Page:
Scholars say the title "To the Hebrews" is not a part of the original
manuscript: the author of this early Christian letter—a written sermon,
really—doesn’t waste time on salutations. He gets right to it, straight
to the point.
Martha Tidwell sat before me wearing a blue pants suit and a weary face. Four years ago she left her high-paying job as an accountant after having discerned, with her church’s help, that she was called by God to begin the process of becoming a pastor. Her husband, Ted, was supportive and quit his job as well so that they could come to Pittsburgh to begin her studies.
During the day, her mother’s confusion was manageable, more or less.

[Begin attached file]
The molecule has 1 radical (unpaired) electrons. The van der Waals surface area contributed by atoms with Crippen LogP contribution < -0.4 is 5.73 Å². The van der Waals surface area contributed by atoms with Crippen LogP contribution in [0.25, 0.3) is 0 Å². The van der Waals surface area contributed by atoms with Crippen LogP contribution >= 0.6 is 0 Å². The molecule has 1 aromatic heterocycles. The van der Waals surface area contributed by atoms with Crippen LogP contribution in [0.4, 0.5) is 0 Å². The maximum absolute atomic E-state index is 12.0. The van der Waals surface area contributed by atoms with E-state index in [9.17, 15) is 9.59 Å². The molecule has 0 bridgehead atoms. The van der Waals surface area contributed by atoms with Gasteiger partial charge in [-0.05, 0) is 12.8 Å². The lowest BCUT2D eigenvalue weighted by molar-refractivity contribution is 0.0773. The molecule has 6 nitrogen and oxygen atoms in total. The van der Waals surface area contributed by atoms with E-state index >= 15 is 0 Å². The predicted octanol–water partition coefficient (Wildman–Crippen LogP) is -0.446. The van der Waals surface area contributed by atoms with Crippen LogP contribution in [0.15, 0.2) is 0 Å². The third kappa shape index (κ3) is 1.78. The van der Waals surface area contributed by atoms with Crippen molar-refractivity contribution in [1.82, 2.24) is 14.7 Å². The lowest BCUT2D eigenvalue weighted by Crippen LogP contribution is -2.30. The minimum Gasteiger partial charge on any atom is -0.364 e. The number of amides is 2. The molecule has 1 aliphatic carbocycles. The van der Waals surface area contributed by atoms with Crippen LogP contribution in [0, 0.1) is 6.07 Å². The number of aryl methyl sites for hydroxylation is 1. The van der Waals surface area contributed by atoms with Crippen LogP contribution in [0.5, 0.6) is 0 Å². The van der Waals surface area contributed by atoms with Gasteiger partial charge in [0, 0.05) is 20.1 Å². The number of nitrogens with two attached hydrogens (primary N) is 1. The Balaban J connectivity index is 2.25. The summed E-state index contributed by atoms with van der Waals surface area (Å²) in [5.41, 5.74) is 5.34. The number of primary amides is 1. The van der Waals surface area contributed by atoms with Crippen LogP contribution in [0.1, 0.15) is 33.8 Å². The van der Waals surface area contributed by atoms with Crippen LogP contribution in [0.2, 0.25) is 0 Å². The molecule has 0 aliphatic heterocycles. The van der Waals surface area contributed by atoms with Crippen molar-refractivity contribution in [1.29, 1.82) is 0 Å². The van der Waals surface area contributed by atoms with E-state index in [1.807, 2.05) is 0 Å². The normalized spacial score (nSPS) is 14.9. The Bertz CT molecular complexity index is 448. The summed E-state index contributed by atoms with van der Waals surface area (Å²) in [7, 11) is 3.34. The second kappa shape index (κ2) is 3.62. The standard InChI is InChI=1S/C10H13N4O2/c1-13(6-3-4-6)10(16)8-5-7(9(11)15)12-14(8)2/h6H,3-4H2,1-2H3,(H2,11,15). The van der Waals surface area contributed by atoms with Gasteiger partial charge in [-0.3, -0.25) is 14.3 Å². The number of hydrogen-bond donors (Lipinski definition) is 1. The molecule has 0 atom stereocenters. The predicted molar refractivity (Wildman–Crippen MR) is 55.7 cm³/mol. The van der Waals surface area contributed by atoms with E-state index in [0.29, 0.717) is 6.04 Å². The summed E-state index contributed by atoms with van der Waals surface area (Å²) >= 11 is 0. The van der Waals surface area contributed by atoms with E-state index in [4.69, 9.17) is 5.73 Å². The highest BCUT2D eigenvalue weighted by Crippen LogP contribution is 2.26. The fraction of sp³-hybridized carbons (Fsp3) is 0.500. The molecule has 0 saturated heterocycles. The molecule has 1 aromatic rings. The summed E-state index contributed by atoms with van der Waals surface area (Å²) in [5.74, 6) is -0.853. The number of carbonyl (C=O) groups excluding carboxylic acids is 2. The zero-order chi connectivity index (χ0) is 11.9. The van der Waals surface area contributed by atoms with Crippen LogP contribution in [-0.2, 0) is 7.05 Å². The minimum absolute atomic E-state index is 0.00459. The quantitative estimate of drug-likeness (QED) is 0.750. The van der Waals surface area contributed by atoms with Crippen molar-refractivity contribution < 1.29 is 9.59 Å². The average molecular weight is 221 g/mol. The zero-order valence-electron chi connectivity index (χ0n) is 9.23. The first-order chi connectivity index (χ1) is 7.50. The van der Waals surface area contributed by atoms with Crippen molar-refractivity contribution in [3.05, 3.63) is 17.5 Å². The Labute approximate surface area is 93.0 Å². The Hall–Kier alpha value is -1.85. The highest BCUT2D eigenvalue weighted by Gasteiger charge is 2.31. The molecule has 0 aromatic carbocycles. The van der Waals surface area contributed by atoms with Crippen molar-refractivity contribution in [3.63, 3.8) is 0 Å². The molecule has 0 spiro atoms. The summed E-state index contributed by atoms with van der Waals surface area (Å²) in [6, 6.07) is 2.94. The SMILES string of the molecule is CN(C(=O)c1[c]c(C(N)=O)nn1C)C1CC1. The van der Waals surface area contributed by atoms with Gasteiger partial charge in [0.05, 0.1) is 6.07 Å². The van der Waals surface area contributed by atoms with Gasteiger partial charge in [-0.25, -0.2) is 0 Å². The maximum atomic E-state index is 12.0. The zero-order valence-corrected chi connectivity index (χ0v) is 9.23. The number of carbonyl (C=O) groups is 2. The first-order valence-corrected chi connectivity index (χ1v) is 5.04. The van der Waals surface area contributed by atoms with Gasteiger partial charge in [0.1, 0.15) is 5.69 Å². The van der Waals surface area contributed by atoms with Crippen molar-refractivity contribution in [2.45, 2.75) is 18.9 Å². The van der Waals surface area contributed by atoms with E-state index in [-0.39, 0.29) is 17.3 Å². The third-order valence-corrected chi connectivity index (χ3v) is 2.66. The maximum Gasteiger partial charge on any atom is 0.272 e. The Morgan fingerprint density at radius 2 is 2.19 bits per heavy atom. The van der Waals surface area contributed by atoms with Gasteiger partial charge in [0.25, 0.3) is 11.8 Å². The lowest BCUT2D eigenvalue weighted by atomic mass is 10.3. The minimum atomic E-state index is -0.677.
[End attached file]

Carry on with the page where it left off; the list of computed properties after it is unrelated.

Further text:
They would wake up, have their tea and toast and walk around the house,
noticing which flowers were waxing and which were waning. After their
mid-morning nap, they would have lunch and then settle into a long game
of cards or—her mother’s favorite—dominoes.
I’m not much of a Rick Warren fan, but I’ve always appreciated his best-known catchphrase: "It’s not about you."
The evangelical worship life I grew up with was chock-full of “I”
language, with less roo
S. Truett Cathy, founder of the Chick-fil-A restaurant chain, died last month. He believed that Christian principles didn’t conflict with good business practices. He has kept the restaurants closed on Sundays and encouraged stores to become involved in their communities. The business, worth $5.5 billion, has given $68 million to 700 educational and charitable organizations. The company came under fire in 2012 when Dan Cathy, president, made antigay marriage statements and was accused of supporting groups fighting same-sex marriage. Chick-fil-A subsequently stopped funding such groups (Christian Science Monitor, September 8).